degraded habitat are goals of strategic importance. (2) Supplementation of
existing populations through translocation. There are several small popula-
tions inhabiting reserves and protected areas that would support a larger
number of muriquis. The translocation of new individuals for these areas
would result in demographic and genetic benefits for the local populations.
Reserves with large and growing populations, which are already near their
carrying capacity, could be the source for individuals for the genetic
reinforcement of the smaller populations, rescuing them from genetic impov-
erishment. For example, Rio Doce State Park has a small population of mu-
riquis and would support a much larger population whereas Caratinga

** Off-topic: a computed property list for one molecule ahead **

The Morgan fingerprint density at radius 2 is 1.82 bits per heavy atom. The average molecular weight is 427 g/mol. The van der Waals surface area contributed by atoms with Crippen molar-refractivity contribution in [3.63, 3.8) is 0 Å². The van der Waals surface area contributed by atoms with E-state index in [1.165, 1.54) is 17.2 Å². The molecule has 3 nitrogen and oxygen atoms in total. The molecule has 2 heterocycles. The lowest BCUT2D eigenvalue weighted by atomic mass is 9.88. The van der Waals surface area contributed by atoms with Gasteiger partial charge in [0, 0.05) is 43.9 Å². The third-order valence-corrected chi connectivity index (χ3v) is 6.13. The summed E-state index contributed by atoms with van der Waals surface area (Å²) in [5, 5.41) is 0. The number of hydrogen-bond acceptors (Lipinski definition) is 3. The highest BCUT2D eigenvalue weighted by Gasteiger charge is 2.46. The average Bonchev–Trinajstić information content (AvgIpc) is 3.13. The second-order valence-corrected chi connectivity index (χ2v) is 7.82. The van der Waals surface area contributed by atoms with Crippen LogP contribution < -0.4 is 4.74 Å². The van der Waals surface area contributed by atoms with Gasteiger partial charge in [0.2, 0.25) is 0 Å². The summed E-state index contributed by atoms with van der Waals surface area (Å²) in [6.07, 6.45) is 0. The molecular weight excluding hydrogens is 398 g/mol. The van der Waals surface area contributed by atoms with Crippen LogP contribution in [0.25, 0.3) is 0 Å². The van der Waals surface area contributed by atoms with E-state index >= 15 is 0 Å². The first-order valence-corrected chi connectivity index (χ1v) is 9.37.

Biological Station has a growing population of B. hypoxanthus, viable within
the next 100 years, being near its carrying capacity. Therefore, Caratinga could
be used as a source of individuals for translocation to the Rio Doce popula-
tion. A detailed monitoring program must be established in order to evaluate
the advances and success of translocation schemes. (3) Establishment of cor-
ridors. Due to the high rate of habitat destruction and fragmentation in the
Atlantic Forest, insularization and isolation may be a serious threat to the
persistence and the genetic health of wildlife populations (e.g. Brito and Grelle
2004; Brito and Fonseca in press). Improving connectivity among populations
would help mitigating genetic deterioration by allowing dispersing individuals,
sources of new genetic material, to reach other populations and consequently
improving genetic diversity in the populations which are receiving them. There

4206
is a management plan to improve habitat connectivity in the Atlantic Forest
with the creation of three regional ecological corridors, and one of them, the
Central Atlantic Forest Corridor, would benefit B. hypoxanthus preservation.
The creation of corridors on a local spatial scale should be a complementary
approach for the regional corridor network.